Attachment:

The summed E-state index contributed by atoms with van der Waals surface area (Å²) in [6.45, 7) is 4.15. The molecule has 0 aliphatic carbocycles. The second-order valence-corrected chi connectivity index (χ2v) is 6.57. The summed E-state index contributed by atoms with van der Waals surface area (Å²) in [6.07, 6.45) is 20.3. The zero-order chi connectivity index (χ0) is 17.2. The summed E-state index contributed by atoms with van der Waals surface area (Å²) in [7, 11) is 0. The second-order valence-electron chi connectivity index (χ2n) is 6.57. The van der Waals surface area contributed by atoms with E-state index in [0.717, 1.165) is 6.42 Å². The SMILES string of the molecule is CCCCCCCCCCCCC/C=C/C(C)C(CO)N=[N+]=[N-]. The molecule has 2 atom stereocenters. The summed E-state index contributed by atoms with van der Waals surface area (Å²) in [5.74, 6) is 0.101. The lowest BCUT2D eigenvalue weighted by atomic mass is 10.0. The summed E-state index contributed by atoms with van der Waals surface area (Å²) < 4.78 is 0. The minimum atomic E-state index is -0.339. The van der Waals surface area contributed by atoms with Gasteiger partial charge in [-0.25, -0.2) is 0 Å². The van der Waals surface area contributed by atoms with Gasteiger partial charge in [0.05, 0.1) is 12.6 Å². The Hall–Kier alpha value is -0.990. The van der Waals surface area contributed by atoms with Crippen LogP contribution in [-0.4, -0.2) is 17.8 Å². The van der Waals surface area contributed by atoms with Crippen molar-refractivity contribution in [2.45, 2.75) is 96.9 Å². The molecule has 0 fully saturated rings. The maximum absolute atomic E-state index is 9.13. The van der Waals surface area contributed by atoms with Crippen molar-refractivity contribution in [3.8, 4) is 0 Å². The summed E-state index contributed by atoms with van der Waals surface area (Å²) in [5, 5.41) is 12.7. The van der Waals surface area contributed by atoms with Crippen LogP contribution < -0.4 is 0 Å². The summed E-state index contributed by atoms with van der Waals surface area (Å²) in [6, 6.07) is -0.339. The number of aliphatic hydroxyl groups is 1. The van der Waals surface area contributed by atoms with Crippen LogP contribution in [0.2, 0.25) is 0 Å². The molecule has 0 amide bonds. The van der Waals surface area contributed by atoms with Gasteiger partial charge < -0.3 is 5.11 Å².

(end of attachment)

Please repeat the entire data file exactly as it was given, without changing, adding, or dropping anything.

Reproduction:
The summed E-state index contributed by atoms with van der Waals surface area (Å²) in [6.45, 7) is 4.15. The molecule has 0 aliphatic carbocycles. The second-order valence-corrected chi connectivity index (χ2v) is 6.57. The summed E-state index contributed by atoms with van der Waals surface area (Å²) in [6.07, 6.45) is 20.3. The zero-order chi connectivity index (χ0) is 17.2. The summed E-state index contributed by atoms with van der Waals surface area (Å²) in [7, 11) is 0. The second-order valence-electron chi connectivity index (χ2n) is 6.57. The van der Waals surface area contributed by atoms with E-state index in [0.717, 1.165) is 6.42 Å². The SMILES string of the molecule is CCCCCCCCCCCCC/C=C/C(C)C(CO)N=[N+]=[N-]. The molecule has 2 atom stereocenters. The summed E-state index contributed by atoms with van der Waals surface area (Å²) in [5.74, 6) is 0.101. The lowest BCUT2D eigenvalue weighted by atomic mass is 10.0. The summed E-state index contributed by atoms with van der Waals surface area (Å²) < 4.78 is 0. The minimum atomic E-state index is -0.339. The van der Waals surface area contributed by atoms with Gasteiger partial charge in [-0.25, -0.2) is 0 Å². The van der Waals surface area contributed by atoms with Gasteiger partial charge in [0.05, 0.1) is 12.6 Å². The Hall–Kier alpha value is -0.990. The van der Waals surface area contributed by atoms with Crippen LogP contribution in [-0.4, -0.2) is 17.8 Å². The van der Waals surface area contributed by atoms with Crippen molar-refractivity contribution in [2.45, 2.75) is 96.9 Å². The molecule has 0 fully saturated rings. The maximum absolute atomic E-state index is 9.13. The van der Waals surface area contributed by atoms with Crippen molar-refractivity contribution in [3.8, 4) is 0 Å². The summed E-state index contributed by atoms with van der Waals surface area (Å²) in [5, 5.41) is 12.7. The van der Waals surface area contributed by atoms with Crippen LogP contribution < -0.4 is 0 Å². The summed E-state index contributed by atoms with van der Waals surface area (Å²) in [6, 6.07) is -0.339. The number of aliphatic hydroxyl groups is 1. The van der Waals surface area contributed by atoms with Crippen LogP contribution in [0.2, 0.25) is 0 Å². The molecule has 0 amide bonds. The van der Waals surface area contributed by atoms with Gasteiger partial charge < -0.3 is 5.11 Å².